Rivian is attempting to ramp up production to reach its goal of building 25,000 EVs by the end of the year—although given that the company says it has received 90,000 orders for (both) R1 models, that still leaves a lot of people waiting. If you order one now, Rivian’s website estimates that you won’t get yours until late 2023. (Fortunately, the $1000 deposits are refundable.) Only you can decide if it’s worth the wait, but for our money, we say go with the R1T.
2022 Rivian R1S Launch Edition
Vehicle Type: front- and rear-motor, all-wheel-drive, 7-passenger, 4-door wagon
Base/As Tested: $91,500/$98,750
Options: 22-inch sport dark wheels, $3500; underbody shield, $2000; Limestone paint, $1750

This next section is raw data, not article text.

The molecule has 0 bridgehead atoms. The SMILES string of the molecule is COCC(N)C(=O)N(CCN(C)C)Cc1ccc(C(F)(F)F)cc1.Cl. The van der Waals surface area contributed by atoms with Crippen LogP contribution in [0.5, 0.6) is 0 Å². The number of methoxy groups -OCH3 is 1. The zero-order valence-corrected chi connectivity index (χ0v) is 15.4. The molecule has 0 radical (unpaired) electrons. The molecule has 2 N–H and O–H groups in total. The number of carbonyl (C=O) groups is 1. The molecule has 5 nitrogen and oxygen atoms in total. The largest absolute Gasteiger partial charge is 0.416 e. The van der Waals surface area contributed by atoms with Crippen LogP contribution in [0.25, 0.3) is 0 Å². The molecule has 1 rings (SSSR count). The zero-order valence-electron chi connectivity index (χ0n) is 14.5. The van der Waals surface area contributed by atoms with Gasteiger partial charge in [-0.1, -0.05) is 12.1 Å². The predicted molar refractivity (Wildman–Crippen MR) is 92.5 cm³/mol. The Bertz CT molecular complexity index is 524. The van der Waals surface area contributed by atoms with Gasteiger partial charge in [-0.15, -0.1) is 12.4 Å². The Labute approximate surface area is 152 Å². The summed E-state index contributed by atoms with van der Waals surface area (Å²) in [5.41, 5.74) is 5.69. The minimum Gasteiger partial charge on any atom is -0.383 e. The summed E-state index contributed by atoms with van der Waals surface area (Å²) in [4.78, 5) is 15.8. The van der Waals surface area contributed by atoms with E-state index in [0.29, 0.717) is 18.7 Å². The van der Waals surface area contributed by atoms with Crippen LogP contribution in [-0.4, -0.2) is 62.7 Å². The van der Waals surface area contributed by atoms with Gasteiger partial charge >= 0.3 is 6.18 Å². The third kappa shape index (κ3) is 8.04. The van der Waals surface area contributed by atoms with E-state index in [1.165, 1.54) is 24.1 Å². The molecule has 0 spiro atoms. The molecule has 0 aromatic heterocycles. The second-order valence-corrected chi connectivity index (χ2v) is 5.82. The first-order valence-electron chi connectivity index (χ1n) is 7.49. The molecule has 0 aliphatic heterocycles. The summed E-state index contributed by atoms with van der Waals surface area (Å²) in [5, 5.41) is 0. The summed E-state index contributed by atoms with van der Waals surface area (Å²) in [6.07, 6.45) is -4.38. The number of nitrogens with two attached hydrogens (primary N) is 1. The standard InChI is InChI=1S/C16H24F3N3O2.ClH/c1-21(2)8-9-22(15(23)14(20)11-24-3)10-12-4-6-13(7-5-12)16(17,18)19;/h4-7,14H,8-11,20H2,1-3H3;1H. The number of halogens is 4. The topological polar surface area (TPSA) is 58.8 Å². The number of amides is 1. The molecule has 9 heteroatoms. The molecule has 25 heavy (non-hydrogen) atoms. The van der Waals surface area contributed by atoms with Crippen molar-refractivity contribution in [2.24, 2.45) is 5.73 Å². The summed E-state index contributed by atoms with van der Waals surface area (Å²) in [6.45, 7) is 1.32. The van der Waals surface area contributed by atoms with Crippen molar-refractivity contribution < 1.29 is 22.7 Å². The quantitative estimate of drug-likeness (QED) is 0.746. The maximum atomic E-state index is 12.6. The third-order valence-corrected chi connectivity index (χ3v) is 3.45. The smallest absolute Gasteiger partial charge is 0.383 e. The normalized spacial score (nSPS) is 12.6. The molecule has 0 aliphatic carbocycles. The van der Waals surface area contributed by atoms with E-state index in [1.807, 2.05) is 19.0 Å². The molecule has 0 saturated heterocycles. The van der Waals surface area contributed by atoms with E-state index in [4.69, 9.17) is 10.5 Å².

Front Motors: permanent-magnet synchronous AC
Rear Motors: permanent-magnet synchronous AC
Combined Power: 835 hp
Combined Torque: 908 lb-ft
Battery Pack: liquid-cooled lithium-ion, 128.9 kWh
Onboard Charger: 11.5 kW
Peak DC Fast-Charge Rate: 220 kW
Transmissions, F/R: direct-drive
Suspension, F/R: control arms/multilink
Brakes, F/R: 13.5-in vented disc/12.9-in vented disc
Tires: Pirelli Scorpion Zero All Season Elect
HL275/50R-22 116H M+S RIV
Wheelbase: 121.1 in
Length: 200.8 in
Width: 79.3 in
Height: 77.3 in
Passenger Volume: 144 ft3
Cargo Volume: 18 ft3
Curb Weight: 6986 lb
C/D TEST RESULTS
60 mph: 3.1 sec
100 mph: 8.1 sec
1/4-Mile: 11.6 sec @ 111 mph
Results above omit 1-ft rollout of 0.3 sec.
Rolling Start, 5–60 mph: 3.3 sec
Top Gear, 30–50 mph: 1.5 sec
Top Gear, 50–70 mph: 2.0 sec
Top Speed (gov ltd): 111 mph
Braking, 70–0 mph: 173 ft
Braking, 100–0 mph: 340 ft
Roadholding, 300-ft Skidpad: 0.85 g
C/D FUEL ECONOMY AND CHARGING
Observed: 55 MPGe
75-mph Highway Range: 230 mi
Average DC Fast-Charge Rate, 10–90%: 109 kW
DC Fast-Charge Time, 10–90%: 61 min
EPA FUEL ECONOMY
Combined/City/Highway: 69/73/65 MPGe
Range: 316 mi
C/D TESTING EXPLAINED